The stock market is at an all-time high. It’s basically back to where it was in 2000. Corporate earnings have doubled since then.
Yet the real median wage is now 8 percent below what it was in 2000, and unemployment remains sky-high.
Why is the stock market doing so well, while most of us are doing so poorly?
• Productivity gains: Corporations have been investing in technology rather than in their workers. They now do more with less people. That means higher profits.
• High unemployment: Joblessness all but eliminates the bargaining power of most workers — allowing corporations to keep wages low.
• Globalization: Big American corporations have been expanding and hiring around the globe. Tax policies and trade policies have encouraged them.
• The Fed’s easy-money policies: They’ve pushed investors into the stock market because bond yields are so low. The yield on a 10-year U.S. Treasury note is now under 2 percent.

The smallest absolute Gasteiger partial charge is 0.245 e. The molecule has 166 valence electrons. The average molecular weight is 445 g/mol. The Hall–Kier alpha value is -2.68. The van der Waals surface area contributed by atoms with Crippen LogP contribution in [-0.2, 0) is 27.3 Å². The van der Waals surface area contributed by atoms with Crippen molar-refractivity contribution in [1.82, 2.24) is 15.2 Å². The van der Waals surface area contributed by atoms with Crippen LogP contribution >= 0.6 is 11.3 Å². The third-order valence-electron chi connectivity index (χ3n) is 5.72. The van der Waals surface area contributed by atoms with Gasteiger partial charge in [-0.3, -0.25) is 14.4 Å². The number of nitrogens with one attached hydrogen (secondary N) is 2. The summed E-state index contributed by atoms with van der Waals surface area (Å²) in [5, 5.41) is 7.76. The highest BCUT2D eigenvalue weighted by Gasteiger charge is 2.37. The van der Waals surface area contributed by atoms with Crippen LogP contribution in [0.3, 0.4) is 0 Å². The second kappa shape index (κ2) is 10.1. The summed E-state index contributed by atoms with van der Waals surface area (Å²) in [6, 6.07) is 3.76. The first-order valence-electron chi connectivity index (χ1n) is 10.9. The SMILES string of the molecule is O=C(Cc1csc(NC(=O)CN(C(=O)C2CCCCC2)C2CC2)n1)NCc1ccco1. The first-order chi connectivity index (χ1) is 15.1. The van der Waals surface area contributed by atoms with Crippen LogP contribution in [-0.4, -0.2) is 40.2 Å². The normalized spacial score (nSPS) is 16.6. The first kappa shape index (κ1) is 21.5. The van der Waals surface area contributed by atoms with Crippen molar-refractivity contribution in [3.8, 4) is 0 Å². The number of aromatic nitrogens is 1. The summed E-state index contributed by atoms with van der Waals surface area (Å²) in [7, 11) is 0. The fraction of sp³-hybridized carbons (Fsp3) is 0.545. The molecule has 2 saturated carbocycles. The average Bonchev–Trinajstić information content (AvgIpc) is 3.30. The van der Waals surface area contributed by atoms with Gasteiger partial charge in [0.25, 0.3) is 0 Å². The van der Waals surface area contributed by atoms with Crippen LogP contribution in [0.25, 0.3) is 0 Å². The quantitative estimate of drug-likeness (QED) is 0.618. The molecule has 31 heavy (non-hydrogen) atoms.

All this widens the income gap in America. The rich invest the most and the poor work the most.
Corporate profits are now a larger share of national income than at any time in 60 years, while the portion of total income going to employees is near its lowest in over 50 years. All the economic gains between 2009 and 2011 went to the top 1 percent while the rest of us continue to lose ground.
And yet the tax code continues to benefit the wealthiest among us with lower capital gains tax rates and tax loopholes big enough to drive school buses through.
A healthy economy isn’t measured by the profits of corporations headquartered within it or the value of its stock market. It depends, rather, on how many of people have jobs and whether those jobs pay decent wages.
By this measure, we’re a long way from economic health.
It’s time to change our public policies that have so blatantly helped the most fortunate among us and so cruelly harmed the least fortunate.
Until that happens, there will continue to be disconnect between Wall Street and Main Street.